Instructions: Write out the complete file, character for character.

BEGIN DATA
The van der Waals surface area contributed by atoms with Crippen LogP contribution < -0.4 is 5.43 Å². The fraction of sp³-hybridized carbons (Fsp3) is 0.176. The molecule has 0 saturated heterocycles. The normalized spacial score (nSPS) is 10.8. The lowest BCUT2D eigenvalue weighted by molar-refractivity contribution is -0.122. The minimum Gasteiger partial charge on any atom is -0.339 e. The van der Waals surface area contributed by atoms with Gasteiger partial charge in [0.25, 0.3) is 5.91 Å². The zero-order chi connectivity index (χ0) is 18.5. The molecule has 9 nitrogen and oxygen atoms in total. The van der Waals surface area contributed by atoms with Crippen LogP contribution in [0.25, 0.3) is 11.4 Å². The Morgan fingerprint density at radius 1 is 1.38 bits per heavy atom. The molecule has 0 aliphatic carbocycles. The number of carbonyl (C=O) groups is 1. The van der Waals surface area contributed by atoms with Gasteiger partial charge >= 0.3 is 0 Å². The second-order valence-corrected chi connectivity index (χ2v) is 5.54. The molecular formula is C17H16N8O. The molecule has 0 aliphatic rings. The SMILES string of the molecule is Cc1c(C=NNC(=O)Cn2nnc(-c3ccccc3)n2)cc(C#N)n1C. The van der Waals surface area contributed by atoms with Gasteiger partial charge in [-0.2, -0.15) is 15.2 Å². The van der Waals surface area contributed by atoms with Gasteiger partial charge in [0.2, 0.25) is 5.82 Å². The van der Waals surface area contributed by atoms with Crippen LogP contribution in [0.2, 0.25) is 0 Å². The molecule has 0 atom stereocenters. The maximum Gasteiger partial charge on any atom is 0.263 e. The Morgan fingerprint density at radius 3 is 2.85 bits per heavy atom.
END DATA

The van der Waals surface area contributed by atoms with Crippen LogP contribution < -0.4 is 5.43 Å². The fraction of sp³-hybridized carbons (Fsp3) is 0.176. The molecule has 0 saturated heterocycles. The normalized spacial score (nSPS) is 10.8. The lowest BCUT2D eigenvalue weighted by molar-refractivity contribution is -0.122. The minimum Gasteiger partial charge on any atom is -0.339 e. The van der Waals surface area contributed by atoms with Gasteiger partial charge in [0.25, 0.3) is 5.91 Å². The zero-order chi connectivity index (χ0) is 18.5. The molecule has 9 nitrogen and oxygen atoms in total. The van der Waals surface area contributed by atoms with Crippen LogP contribution in [0.25, 0.3) is 11.4 Å². The Morgan fingerprint density at radius 1 is 1.38 bits per heavy atom. The molecule has 0 aliphatic carbocycles. The number of carbonyl (C=O) groups is 1. The van der Waals surface area contributed by atoms with Gasteiger partial charge >= 0.3 is 0 Å². The second-order valence-corrected chi connectivity index (χ2v) is 5.54. The molecular formula is C17H16N8O. The molecule has 0 aliphatic rings. The SMILES string of the molecule is Cc1c(C=NNC(=O)Cn2nnc(-c3ccccc3)n2)cc(C#N)n1C. The van der Waals surface area contributed by atoms with Gasteiger partial charge in [-0.2, -0.15) is 15.2 Å². The van der Waals surface area contributed by atoms with Gasteiger partial charge in [0.2, 0.25) is 5.82 Å². The van der Waals surface area contributed by atoms with Crippen LogP contribution in [0.2, 0.25) is 0 Å². The molecule has 0 atom stereocenters. The maximum Gasteiger partial charge on any atom is 0.263 e. The Morgan fingerprint density at radius 3 is 2.85 bits per heavy atom.